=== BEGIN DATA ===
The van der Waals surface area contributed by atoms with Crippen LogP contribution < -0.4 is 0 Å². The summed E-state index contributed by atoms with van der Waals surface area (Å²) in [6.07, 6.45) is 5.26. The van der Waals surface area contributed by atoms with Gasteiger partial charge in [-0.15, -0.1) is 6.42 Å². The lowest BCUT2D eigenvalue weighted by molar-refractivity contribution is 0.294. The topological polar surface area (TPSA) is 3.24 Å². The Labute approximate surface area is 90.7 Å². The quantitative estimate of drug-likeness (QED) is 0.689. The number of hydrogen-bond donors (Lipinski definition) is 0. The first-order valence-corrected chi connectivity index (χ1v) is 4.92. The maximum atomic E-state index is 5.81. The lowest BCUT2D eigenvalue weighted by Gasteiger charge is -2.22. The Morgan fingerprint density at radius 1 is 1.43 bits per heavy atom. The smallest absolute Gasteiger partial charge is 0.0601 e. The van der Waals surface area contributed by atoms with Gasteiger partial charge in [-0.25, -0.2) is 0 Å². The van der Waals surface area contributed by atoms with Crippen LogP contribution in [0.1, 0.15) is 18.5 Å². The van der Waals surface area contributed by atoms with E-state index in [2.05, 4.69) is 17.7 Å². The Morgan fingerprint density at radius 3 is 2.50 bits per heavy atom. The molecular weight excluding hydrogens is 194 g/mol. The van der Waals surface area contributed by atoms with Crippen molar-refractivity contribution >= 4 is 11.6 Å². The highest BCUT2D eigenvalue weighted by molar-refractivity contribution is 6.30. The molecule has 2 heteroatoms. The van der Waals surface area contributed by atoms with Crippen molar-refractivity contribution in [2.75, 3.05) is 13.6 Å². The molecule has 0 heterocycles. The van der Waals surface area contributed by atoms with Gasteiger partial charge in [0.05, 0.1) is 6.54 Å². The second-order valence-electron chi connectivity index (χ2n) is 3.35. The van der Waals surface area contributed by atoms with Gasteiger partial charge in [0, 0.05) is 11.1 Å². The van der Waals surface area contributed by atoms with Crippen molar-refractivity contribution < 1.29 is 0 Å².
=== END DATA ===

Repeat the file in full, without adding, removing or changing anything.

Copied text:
The van der Waals surface area contributed by atoms with Crippen LogP contribution < -0.4 is 0 Å². The summed E-state index contributed by atoms with van der Waals surface area (Å²) in [6.07, 6.45) is 5.26. The van der Waals surface area contributed by atoms with Gasteiger partial charge in [-0.15, -0.1) is 6.42 Å². The lowest BCUT2D eigenvalue weighted by molar-refractivity contribution is 0.294. The topological polar surface area (TPSA) is 3.24 Å². The Labute approximate surface area is 90.7 Å². The quantitative estimate of drug-likeness (QED) is 0.689. The number of hydrogen-bond donors (Lipinski definition) is 0. The first-order valence-corrected chi connectivity index (χ1v) is 4.92. The maximum atomic E-state index is 5.81. The lowest BCUT2D eigenvalue weighted by Gasteiger charge is -2.22. The Morgan fingerprint density at radius 1 is 1.43 bits per heavy atom. The smallest absolute Gasteiger partial charge is 0.0601 e. The van der Waals surface area contributed by atoms with Gasteiger partial charge in [-0.25, -0.2) is 0 Å². The van der Waals surface area contributed by atoms with Crippen LogP contribution in [0.1, 0.15) is 18.5 Å². The van der Waals surface area contributed by atoms with E-state index in [2.05, 4.69) is 17.7 Å². The Morgan fingerprint density at radius 3 is 2.50 bits per heavy atom. The molecular weight excluding hydrogens is 194 g/mol. The van der Waals surface area contributed by atoms with Crippen molar-refractivity contribution >= 4 is 11.6 Å². The highest BCUT2D eigenvalue weighted by molar-refractivity contribution is 6.30. The molecule has 2 heteroatoms. The van der Waals surface area contributed by atoms with Crippen molar-refractivity contribution in [2.75, 3.05) is 13.6 Å². The molecule has 0 heterocycles. The van der Waals surface area contributed by atoms with Gasteiger partial charge in [0.05, 0.1) is 6.54 Å². The second-order valence-electron chi connectivity index (χ2n) is 3.35. The van der Waals surface area contributed by atoms with Gasteiger partial charge in [0, 0.05) is 11.1 Å². The van der Waals surface area contributed by atoms with Crippen molar-refractivity contribution < 1.29 is 0 Å².